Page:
By Virpi Timonen
"This introductory textual content is a legitimate, easy evaluate. it's good established, and simply available either to put individuals, who could have little wisdom or adventure of social gerontology, in addition to to scholars who may well search to discover and boost insights additional, inside what's a comparatively contemporary highbrow tradition."
Chrisine Atwell, university of Social Sciences, Cardiff collage, UK
“Ageing Societies: A Comparative Introduction offers a entire creation to the sector of growing older, highlighting the inter-connections among healthiness, financial and social points of growing old. Virpi Timonen’s e-book is written in a full of life and available sort and may be really beneficial for undergraduates and scholars on specialist classes. “
Sara Arber, collage of Surrey, UK
"Timonen does a superb task of explaining either very simple strategies and complicated elements, therefore making this e-book obtainable to a wide variety of readers. There are just only a few exceptions the place this can be missed. total, as a result, this can be a very balanced method of a massive and substantial topic region that manages to stability a social critique that calls us to handle and adapt getting older socially, politically and economically, with an confident view of the achievements and possibilities that those advancements convey with them."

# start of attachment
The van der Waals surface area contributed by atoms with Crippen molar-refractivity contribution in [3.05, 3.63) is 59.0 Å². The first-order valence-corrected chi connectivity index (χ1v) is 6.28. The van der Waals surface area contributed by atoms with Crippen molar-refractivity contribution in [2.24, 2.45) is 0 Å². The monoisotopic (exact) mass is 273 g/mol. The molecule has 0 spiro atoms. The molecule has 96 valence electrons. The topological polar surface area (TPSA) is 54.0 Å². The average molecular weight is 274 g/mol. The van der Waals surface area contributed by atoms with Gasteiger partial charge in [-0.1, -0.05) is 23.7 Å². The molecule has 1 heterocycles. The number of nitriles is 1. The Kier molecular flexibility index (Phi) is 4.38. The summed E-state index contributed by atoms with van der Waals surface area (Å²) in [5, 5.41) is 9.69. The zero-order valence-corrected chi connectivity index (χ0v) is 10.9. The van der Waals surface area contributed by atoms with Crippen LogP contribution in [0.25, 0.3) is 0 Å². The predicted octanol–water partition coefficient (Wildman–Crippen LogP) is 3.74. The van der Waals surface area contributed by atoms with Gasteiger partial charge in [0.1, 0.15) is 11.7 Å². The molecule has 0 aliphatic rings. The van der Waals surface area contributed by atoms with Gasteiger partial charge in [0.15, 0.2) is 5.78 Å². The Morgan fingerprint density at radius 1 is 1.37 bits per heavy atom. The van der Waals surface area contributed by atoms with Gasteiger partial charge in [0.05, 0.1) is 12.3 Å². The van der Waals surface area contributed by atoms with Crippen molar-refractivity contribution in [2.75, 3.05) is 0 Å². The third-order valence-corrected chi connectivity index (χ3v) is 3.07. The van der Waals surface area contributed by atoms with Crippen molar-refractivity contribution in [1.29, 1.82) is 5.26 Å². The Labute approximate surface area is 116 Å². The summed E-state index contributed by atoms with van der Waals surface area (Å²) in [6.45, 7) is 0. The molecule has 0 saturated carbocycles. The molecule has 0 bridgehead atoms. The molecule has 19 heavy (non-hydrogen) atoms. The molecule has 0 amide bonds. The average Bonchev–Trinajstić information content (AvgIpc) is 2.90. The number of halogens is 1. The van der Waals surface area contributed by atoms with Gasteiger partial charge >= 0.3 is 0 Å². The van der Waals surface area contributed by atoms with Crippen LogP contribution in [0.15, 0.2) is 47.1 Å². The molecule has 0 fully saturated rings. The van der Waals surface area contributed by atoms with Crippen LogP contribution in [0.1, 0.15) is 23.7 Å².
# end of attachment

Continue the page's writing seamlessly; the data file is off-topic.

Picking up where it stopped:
VANESSA BECK college of Leicester
"It is particularly clean to learn a publication which achieves the fragile stability among celebrating age and getting older with out wasting the message that there are distinctive organic, mental and social demanding situations for older humans in all societies ... the quantity is easily written in a jargon-free, full of life and obtainable type, and any worthy acronyms and technical vocabulary are absolutely defined to the reader ...I don't have any doubt that the ebook can be of curiosity to either undergraduate and postgraduate scholars in fields similar to gerontology, social coverage, social paintings, sociology, nursing, in addition to pros and practitioners who paintings with older humans. Timonen offers a transparent, well-organised, wide-ranging and understandable advent to the advanced and hugely topical topic of getting old and its worldwide and social diversity."